Books International Youth Library Finds Literatura Europa Non-fiction Wednesday Nonfiction Picture Books Reading Themes

[IYL Finds | Nonfiction Wednesday] Mother of the International Youth Library: Jella Lepman


Myra here.

We are delighted to join the Nonfiction Picture Book meme 2017 hosted by Alyson Beecher @ Kid Lit Frenzy. We would also be linking our nonfiction choices with our reading themes throughout the year.

One of the reasons why we are doing a Literatura Europa reading theme until end of August is because I have just recently come home to Singapore from a six-week international research fellowship at the International Youth Library (IYL) in Munich, Germany. For those who may be unaware, the IYL (or the Internationale Jugendbibliothek in German) is the home of the largest international children’s literature collection in the world, and it is housed in the Blutenburg Castle. Our widget above is a photograph that I have taken of the outside of the castle, with its famous swan lake. To say that it is a magical place would be doing it an injustice.

Books for Children Of The World: The Story of Jella Lepman

Written by: Sydelle Pearl Illustrated by: Danlyn Iantorno
Published by: Pelican Publishing Company, 2007
ISBN-10: 1589804384
ISBN-13: 9781589804388
Copy borrowed from the International Youth Library in Munich.

This picturebook biography begins on the night of December 1946, on the steps of the International Exhibition of Children’s Books in Berlin. Jella Lepman was thinking about the children who queued up, waited in long lines, for them to finally see and touch the books that she has successfully gathered from around the world.

Then the story backtracks for a little bit by introducing who Jella Lepman was, going back from the years 1933-1945 during the darkest period in Germany’s history. Jella Lepman was requested by the United States Army to return from her exile in London as soon as the war was over in 1945 to help rebuild German society, with a special focus on women and children.

Jella Lepman knew that one of the most effective ways of facilitating this rebuilding process would be through books and by building a library. She was able to convince the people who were in charge at the time that nourishing the body is not enough. While it is true that a lot of people were physically famished, their souls also needed nourishment. Hence, the idea of building the International Youth Library was born.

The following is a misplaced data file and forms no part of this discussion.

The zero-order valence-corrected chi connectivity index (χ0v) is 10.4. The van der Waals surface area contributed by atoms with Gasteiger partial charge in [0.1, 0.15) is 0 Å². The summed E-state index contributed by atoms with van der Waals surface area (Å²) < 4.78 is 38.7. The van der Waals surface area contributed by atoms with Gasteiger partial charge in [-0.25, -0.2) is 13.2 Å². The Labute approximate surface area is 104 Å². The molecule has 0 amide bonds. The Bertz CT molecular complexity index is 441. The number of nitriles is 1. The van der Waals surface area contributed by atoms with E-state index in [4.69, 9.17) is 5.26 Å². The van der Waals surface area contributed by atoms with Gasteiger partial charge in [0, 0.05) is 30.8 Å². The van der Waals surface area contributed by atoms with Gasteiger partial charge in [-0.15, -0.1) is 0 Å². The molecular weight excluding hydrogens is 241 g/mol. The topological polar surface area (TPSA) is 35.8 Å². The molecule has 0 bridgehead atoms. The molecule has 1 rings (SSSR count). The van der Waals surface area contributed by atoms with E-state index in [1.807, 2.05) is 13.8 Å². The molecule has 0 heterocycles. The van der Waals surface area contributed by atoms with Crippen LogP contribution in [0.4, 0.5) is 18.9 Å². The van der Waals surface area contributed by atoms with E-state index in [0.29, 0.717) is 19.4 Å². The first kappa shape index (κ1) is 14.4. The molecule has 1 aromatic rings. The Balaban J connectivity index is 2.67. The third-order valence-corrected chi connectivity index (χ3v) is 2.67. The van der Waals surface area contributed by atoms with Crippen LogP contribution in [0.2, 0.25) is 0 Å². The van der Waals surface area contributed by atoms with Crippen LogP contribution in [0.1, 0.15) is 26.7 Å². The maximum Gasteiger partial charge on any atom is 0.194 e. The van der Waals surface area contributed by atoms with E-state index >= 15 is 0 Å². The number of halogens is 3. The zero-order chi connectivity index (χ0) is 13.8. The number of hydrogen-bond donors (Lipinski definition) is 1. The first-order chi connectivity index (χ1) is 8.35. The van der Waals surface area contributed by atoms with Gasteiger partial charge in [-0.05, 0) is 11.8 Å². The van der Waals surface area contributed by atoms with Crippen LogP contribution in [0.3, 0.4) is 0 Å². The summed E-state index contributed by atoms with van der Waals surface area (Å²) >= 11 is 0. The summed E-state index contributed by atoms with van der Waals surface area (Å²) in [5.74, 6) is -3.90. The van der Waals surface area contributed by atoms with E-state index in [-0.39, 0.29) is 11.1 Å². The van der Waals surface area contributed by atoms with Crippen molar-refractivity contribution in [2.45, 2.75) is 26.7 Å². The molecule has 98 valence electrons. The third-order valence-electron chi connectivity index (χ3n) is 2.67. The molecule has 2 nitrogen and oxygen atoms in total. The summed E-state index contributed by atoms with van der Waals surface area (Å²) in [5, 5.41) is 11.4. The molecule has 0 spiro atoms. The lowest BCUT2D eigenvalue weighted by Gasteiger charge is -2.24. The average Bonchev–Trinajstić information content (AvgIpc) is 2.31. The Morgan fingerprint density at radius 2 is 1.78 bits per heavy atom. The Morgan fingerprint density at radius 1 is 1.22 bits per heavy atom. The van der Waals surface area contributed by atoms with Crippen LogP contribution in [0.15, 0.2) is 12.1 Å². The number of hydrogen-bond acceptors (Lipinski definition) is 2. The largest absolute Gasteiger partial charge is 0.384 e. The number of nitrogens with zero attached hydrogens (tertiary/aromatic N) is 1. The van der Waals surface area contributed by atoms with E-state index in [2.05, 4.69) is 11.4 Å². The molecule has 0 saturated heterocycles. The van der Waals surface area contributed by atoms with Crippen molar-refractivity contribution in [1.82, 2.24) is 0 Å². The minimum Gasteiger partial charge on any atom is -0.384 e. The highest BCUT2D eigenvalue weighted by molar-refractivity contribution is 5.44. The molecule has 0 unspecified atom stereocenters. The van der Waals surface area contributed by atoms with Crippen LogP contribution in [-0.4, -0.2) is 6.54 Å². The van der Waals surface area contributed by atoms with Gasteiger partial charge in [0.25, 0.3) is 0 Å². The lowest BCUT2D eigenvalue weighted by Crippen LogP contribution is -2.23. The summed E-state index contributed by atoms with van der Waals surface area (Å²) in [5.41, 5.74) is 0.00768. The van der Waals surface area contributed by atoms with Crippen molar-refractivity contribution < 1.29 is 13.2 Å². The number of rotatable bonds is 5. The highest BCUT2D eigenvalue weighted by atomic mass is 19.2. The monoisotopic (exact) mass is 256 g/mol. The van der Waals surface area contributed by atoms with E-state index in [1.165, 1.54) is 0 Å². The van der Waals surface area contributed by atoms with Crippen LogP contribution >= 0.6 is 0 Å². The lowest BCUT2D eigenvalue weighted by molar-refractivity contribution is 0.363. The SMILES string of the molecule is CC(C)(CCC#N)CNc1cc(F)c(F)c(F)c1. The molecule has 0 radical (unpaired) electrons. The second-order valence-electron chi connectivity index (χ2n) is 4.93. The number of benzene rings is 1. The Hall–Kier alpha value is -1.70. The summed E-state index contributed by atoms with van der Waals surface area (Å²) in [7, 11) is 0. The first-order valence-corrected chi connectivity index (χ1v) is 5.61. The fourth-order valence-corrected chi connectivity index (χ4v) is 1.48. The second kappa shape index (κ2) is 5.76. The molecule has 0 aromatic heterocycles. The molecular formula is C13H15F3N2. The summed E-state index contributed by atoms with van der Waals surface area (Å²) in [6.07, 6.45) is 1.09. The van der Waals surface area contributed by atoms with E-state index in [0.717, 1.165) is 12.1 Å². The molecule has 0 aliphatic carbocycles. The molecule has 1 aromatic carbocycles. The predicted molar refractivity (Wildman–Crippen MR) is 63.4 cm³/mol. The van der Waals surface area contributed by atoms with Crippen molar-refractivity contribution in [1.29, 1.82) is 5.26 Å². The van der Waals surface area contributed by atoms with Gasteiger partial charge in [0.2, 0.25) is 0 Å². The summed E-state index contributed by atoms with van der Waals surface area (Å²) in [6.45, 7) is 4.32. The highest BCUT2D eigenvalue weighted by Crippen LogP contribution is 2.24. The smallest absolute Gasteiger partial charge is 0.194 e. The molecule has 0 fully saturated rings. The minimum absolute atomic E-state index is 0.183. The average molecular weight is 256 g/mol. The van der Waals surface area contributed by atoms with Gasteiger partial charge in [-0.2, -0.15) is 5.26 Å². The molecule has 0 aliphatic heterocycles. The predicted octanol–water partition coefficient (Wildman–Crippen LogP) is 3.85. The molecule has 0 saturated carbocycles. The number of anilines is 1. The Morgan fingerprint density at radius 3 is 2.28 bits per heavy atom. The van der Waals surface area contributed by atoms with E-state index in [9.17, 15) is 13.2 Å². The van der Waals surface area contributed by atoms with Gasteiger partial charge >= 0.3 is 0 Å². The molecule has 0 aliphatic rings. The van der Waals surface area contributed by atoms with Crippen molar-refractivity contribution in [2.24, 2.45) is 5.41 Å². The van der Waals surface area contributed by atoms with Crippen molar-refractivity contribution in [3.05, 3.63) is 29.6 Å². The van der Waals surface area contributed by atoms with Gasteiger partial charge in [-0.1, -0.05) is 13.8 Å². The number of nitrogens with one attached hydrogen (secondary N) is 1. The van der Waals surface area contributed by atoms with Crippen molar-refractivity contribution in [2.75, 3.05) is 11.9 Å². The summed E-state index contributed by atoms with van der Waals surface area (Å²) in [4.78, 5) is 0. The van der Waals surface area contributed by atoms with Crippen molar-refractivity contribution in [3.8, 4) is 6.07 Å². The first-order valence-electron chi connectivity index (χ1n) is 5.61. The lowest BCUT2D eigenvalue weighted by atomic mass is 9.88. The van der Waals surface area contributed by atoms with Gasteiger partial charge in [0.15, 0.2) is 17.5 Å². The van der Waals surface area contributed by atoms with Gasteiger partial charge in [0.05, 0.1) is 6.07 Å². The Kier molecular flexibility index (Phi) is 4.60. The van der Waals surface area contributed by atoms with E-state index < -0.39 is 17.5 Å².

It was sheer force of will, a vision that encompassed the whole of humanity, and a fervent desire to make a tangible change by building this sanctuary through books that facilitated the birth of what is now reputed to be the biggest international children’s literature collection from all over the world, and the home of the IBBY or the International Board on Books for Young People with over 200 member countries.

Hence, her dream of building international understanding through children’s books remains very much alive through the wonderful and dedicated librarians who have transformed the book castle into a home for all international children’s literature scholars from around the world.

I would also recommend that you pair the reading of the PBB with this autobiography written by Lepman herself, entitled A Bridge of Children’s Books. I bought this book in 2015 during my very first visit and read it last year before returning for the first half of my fellowship. When I returned this year, I am glad to read the picturebook biography version of the life of a woman whose vision of building bridges through books can be traced to her steadfast belief in the power of international literature to facilitate compassion, kindness, humanity.

Myra is a Teacher Educator and a registered clinical psychologist based in Al Ain, United Arab Emirates. Prior to moving to the Middle East, she lived for eleven years in Singapore serving as a teacher educator. She has edited five books on rediscovering children’s literature in Asia (with a focus on the Philippines, Malaysia, India, China, Japan) as part of the proceedings for the Asian Festival of Children’s Content where she served as the Chair of the Programme Committee for the Asian Children’s Writers and Illustrators Conference from 2011 until 2019. While she is an academic by day, she is a closet poet and a book hunter at heart. When she is not reading or writing about books or planning her next reads, she is hoping desperately to smash that shuttlecock to smithereens because Badminton Is Life (still looking for badminton courts here at UAE - suggestions are most welcome).

3 comments on “[IYL Finds | Nonfiction Wednesday] Mother of the International Youth Library: Jella Lepman

  1. lindabaie

    Wow, this is a wonderful story, Myra. I’ll look for it! What an amazing woman she was.

    Liked by 1 person

  2. Thank you for introducing me to such a fascinating person! I’ll have to do some research to see how I can read these books!

    Liked by 1 person

  3. I have never heard of her but she seems to be so important to our world of literature! Thanks for the introduction!

    Liked by 1 person

Leave a Reply

Fill in your details below or click an icon to log in: Logo

You are commenting using your account. Log Out /  Change )

Twitter picture

You are commenting using your Twitter account. Log Out /  Change )

Facebook photo

You are commenting using your Facebook account. Log Out /  Change )

Connecting to %s

This site uses Akismet to reduce spam. Learn how your comment data is processed.

%d bloggers like this: